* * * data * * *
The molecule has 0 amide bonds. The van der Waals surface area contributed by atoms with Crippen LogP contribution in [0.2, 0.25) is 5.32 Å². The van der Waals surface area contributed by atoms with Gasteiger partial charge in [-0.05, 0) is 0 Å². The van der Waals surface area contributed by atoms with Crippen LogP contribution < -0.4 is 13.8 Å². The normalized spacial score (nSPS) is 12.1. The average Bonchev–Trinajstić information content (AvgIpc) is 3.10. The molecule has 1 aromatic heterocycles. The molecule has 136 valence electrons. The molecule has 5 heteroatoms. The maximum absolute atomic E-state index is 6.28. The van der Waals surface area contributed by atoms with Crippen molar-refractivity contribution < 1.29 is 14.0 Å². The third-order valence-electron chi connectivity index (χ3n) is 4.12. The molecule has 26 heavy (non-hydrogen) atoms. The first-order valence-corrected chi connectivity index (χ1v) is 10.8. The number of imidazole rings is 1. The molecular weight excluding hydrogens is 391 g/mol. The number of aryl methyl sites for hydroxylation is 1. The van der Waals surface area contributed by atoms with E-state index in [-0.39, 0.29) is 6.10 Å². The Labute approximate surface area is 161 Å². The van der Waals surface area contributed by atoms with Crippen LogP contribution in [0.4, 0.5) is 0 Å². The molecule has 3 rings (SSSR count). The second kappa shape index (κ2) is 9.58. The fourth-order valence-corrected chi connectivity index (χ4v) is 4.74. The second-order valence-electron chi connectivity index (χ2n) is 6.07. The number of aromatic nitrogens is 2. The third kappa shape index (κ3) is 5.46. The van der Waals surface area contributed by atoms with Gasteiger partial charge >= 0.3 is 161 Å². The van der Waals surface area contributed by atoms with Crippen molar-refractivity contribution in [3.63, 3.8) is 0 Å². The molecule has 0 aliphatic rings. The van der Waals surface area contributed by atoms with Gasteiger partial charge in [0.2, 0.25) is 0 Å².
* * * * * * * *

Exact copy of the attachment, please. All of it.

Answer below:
The molecule has 0 amide bonds. The van der Waals surface area contributed by atoms with Crippen LogP contribution in [0.2, 0.25) is 5.32 Å². The van der Waals surface area contributed by atoms with Gasteiger partial charge in [-0.05, 0) is 0 Å². The van der Waals surface area contributed by atoms with Crippen LogP contribution < -0.4 is 13.8 Å². The normalized spacial score (nSPS) is 12.1. The average Bonchev–Trinajstić information content (AvgIpc) is 3.10. The molecule has 1 aromatic heterocycles. The molecule has 136 valence electrons. The molecule has 5 heteroatoms. The maximum absolute atomic E-state index is 6.28. The van der Waals surface area contributed by atoms with Crippen molar-refractivity contribution < 1.29 is 14.0 Å². The third-order valence-electron chi connectivity index (χ3n) is 4.12. The molecule has 26 heavy (non-hydrogen) atoms. The first-order valence-corrected chi connectivity index (χ1v) is 10.8. The number of imidazole rings is 1. The molecular weight excluding hydrogens is 391 g/mol. The number of aryl methyl sites for hydroxylation is 1. The van der Waals surface area contributed by atoms with E-state index in [-0.39, 0.29) is 6.10 Å². The Labute approximate surface area is 161 Å². The van der Waals surface area contributed by atoms with Crippen LogP contribution in [0.4, 0.5) is 0 Å². The molecule has 3 rings (SSSR count). The second kappa shape index (κ2) is 9.58. The fourth-order valence-corrected chi connectivity index (χ4v) is 4.74. The second-order valence-electron chi connectivity index (χ2n) is 6.07. The number of aromatic nitrogens is 2. The third kappa shape index (κ3) is 5.46. The van der Waals surface area contributed by atoms with Gasteiger partial charge >= 0.3 is 161 Å². The van der Waals surface area contributed by atoms with Crippen molar-refractivity contribution in [3.63, 3.8) is 0 Å². The molecule has 0 aliphatic rings. The van der Waals surface area contributed by atoms with Gasteiger partial charge in [0.2, 0.25) is 0 Å².